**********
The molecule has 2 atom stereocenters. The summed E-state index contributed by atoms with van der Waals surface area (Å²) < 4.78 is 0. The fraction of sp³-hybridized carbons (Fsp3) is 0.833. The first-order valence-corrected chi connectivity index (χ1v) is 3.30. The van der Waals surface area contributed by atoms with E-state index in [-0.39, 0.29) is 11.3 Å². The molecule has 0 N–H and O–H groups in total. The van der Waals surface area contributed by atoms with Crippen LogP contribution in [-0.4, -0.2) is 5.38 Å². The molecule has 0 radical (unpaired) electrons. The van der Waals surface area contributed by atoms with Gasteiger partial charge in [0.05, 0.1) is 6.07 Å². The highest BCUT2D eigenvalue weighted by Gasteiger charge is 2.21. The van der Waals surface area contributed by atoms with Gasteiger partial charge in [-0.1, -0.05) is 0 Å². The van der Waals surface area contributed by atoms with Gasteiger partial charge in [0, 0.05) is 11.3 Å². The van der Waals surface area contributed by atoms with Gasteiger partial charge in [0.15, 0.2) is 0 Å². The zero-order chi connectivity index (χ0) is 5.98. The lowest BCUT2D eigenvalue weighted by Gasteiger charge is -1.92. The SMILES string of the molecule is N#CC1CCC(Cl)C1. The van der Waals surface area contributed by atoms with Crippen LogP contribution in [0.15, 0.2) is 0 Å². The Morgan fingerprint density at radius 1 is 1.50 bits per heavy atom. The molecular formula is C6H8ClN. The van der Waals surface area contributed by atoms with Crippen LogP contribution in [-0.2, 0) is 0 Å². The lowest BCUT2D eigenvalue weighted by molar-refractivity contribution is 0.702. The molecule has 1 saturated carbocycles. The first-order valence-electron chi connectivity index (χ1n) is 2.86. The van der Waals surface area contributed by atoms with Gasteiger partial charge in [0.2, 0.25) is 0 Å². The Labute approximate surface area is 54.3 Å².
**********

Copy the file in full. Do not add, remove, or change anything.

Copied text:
The molecule has 2 atom stereocenters. The summed E-state index contributed by atoms with van der Waals surface area (Å²) < 4.78 is 0. The fraction of sp³-hybridized carbons (Fsp3) is 0.833. The first-order valence-corrected chi connectivity index (χ1v) is 3.30. The van der Waals surface area contributed by atoms with E-state index in [-0.39, 0.29) is 11.3 Å². The molecule has 0 N–H and O–H groups in total. The van der Waals surface area contributed by atoms with Crippen LogP contribution in [-0.4, -0.2) is 5.38 Å². The molecule has 0 radical (unpaired) electrons. The van der Waals surface area contributed by atoms with Gasteiger partial charge in [0.05, 0.1) is 6.07 Å². The highest BCUT2D eigenvalue weighted by Gasteiger charge is 2.21. The van der Waals surface area contributed by atoms with Gasteiger partial charge in [-0.1, -0.05) is 0 Å². The van der Waals surface area contributed by atoms with Gasteiger partial charge in [0, 0.05) is 11.3 Å². The van der Waals surface area contributed by atoms with Gasteiger partial charge in [0.15, 0.2) is 0 Å². The zero-order chi connectivity index (χ0) is 5.98. The lowest BCUT2D eigenvalue weighted by Gasteiger charge is -1.92. The SMILES string of the molecule is N#CC1CCC(Cl)C1. The van der Waals surface area contributed by atoms with Crippen LogP contribution in [0.15, 0.2) is 0 Å². The Morgan fingerprint density at radius 1 is 1.50 bits per heavy atom. The molecular formula is C6H8ClN. The van der Waals surface area contributed by atoms with Crippen LogP contribution in [-0.2, 0) is 0 Å². The lowest BCUT2D eigenvalue weighted by molar-refractivity contribution is 0.702. The molecule has 1 saturated carbocycles. The first-order valence-electron chi connectivity index (χ1n) is 2.86. The van der Waals surface area contributed by atoms with Gasteiger partial charge in [0.2, 0.25) is 0 Å². The Labute approximate surface area is 54.3 Å².